Art & Protest: Creatives Respond to Racism & Police Brutality

Art & Protest: Creatives Respond to Racism & Police Brutality

Art & Protest: Creatives Respond to Racism & Police Brutality

Creatives around the world are honoring the lives lost in police hands, calling for justice, and showing the protests in their true light.

Creatives around the world are honoring the lives lost in police hands, calling for justice, and showing the protests in their true light.

Text: Sam Ford

Nina Simone once said that "An artist's duty, as far as I'm concerned, is to reflect the times." As painters, sculptors, musicians, street artists, and more around the world stand in solidarity with the protests against systemic racism and police violence, Simone's words have come back to life.

Since George Floyd's death on May 25th, people from every American state and over 15 other countries have taken to the street, demanding an end to the brutality and inequality inflicted upon people of color. Artists are following suit in the form of murals depicting Floyd, paintings of scenes from the protests, and graphic designs calling for justice of other black live's lost in police custody—Breonna Taylor, Ahmaud Arbery, Sandra Bland, and too many more.

Scroll through the pictures below to see artworks honoring the black lives that have been taken, and feel moved to join in on the fight towards ending systemic racism.

Láolú Senbanjo @laolunyc

In an interview with HYPEBEAST, Senbanjo said, "I want my art to help all of us to instigate, remember, imagine, discuss, and express these complex experiences and feeling states. So much is and remains unspoken. This is difficult work, and art is necessary at every stage."

Ashley R. Smith @arswithlove

Smith, who's the owner and founder of Young Black Artists, also told HYPEBEAST, "From my perspective, I see many artists who may have been hesitant about using their gift as a form of protest finally making a statement with their work. As someone who was always afraid to use my art in this way, I finally felt empowered to do so this week. I believe this is a trend that will continue in the art world."

Brionya J. Matthews @godtaughtartist

Matthews is just one of the talents featured on Ashley R. Smith's Young Black Artists, with paintings that depict real life photographs and honor the past. See another powerful work from Matthews here.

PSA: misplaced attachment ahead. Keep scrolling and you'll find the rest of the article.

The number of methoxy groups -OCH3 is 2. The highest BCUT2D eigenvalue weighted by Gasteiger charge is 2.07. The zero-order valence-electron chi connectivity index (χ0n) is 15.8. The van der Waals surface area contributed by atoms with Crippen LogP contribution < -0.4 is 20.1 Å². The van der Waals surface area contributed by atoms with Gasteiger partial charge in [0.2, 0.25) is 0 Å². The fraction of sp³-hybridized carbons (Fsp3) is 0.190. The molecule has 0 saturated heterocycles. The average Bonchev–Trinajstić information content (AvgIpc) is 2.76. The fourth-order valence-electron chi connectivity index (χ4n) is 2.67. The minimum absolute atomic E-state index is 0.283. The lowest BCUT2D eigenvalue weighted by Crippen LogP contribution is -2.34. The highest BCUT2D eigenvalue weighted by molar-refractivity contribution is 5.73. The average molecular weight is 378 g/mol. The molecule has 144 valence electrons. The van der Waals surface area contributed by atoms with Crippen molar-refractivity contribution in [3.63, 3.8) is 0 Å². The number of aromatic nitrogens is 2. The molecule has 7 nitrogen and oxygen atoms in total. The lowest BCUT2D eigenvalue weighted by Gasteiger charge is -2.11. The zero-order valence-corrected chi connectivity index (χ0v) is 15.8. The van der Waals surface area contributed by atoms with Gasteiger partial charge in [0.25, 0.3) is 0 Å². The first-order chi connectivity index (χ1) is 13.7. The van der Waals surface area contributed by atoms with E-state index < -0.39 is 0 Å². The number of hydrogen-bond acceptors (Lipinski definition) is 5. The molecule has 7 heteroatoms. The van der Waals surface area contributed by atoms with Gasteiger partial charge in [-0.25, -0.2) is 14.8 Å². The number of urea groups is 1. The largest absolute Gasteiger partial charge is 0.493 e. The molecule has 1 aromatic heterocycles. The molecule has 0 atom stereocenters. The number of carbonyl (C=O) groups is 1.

Mithsuca Berry

Kambui Olujimi @kambuiolujimi

Featured in The Guardian, Brooklyn based artist Olujimi explained their decision in painting the burning of Minneapolis's third precinct. "There’s a popular notion that riots are just spontaneous outbursts of emotion, a visceral response to a single incident, but they are not. These actions are the result of persistent and untenable conditions that are willfully ignored, what I call the ‘silent-state riot’. I wanted to make something that will not allow us to forget this moment, and the countless lives that have led to this."

Marilyn Minter @marceldzama

Renown New York artist Marilyn Minter painted this viral picture of President Trump, but added the truth that laid behind it. When posting the painting above on Instagram, Minter commented, "Another obvious charade from this cruel reality show stunt president, he had law enforcement used tear gas and rubber bullets on peaceful protesters so that he could have a photo op. posing in front of the historic St. John’s Church with bible in hand."

Michelle Robinson

Rinny Perkins @rinnyriot

Artist Rinny Perkins created a massive Instagram following for herself with '70s-inspired graphic designs that empower women of color. Thus she spoke her mind on what it means to be a good ally; "Real interesting to see non-black 'friends' go about their days as normal as if urging non-black people to speak up and utilize their privilege to fight injustices against black people doesn’t apply to them... Having 1 or 2 black friends whose lives and safety you won’t even bother to advocate for is NOT activism. It does not make us feel safe. Use your privilege to do the work. Not just when it’s a trending hashtag. If your activism stops after 48 hours, it’s not activism. It’s performative allyship theatre."

Antoinette Thomas @theantoinettethomas

Of the work pictured above, Thomas said, "I drew this when I saw footage of that Black couple being yanked out of their car and tased. These pigs skipped cars with whites in them to terrorize Black people over a curfew they had JUST placed. This isn’t going to stop. If it’s not clicking yet for you because it’s not someone you know or identify with being involved, then I don’t know when those dots will connect."

Monica Ahanonu

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